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New Paper by FORTH researchers published in Nature Communications
Graphene, as one-atom-thick membrane, is susceptible to morphological instabilities such as wrinkles, crumples and folds, which are attributed to several physical causes, such as the mismatch between its thermal expansion and its host substrate or the relaxation of a pre-strained substrate. A particular pattern encountered in graphene grown via Chemical Vapour Deposition is that of mosaic formation, which results from the imposition of thermo-mechanical stresses upon cooling from high temperatures.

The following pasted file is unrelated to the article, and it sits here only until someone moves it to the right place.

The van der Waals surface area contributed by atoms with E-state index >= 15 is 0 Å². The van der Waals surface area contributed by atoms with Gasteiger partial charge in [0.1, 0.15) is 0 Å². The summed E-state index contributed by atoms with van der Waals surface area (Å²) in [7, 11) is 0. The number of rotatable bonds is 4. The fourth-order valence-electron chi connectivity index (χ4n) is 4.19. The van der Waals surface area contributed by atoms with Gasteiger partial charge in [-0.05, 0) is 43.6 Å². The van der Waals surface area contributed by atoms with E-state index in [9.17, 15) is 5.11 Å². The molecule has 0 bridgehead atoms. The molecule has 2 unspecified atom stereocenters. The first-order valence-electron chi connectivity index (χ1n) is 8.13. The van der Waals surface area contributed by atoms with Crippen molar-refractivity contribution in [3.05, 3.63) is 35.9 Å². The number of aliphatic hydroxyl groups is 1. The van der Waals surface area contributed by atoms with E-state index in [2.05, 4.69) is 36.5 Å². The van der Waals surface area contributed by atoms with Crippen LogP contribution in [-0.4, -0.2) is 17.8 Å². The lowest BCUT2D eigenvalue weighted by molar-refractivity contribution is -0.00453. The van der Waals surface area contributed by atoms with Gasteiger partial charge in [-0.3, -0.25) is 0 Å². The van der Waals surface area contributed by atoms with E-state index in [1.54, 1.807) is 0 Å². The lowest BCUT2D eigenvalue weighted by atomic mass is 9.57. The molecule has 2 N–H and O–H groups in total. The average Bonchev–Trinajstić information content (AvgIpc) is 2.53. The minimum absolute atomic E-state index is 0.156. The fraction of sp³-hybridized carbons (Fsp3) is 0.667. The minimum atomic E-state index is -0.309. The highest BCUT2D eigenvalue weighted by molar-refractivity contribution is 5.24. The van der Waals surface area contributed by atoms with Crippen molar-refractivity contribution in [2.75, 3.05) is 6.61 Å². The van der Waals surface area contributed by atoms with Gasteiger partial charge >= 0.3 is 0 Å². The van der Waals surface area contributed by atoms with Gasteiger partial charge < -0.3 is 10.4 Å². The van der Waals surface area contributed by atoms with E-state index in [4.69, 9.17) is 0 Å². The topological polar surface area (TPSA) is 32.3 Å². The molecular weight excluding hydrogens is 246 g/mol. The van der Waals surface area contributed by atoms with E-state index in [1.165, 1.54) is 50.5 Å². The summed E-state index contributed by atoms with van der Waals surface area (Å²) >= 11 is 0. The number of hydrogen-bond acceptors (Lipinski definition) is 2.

Despite several approaches have been proposed to tailor the morphology of graphene, it has not been possible to create such a complex pattern at room temperature by mechanical loading. In this work, we have managed by means of lateral wrinkling induced by tension and Euler buckling resulting from uniaxial compression upon unloading, to create such mosaic patter in exfoliated graphene. Very interestingly, we have proven that the mosaic pattern can be harnessed as channels for trapping or administering fluids at interstitial space between graphene and its support. Therefore, the formation of mosaic morphology in graphene by mechanical deformation may open a whole dearth of new applications in the area of nano-fluidics but also in photo-electronics and sensor technologies.
Link to the article here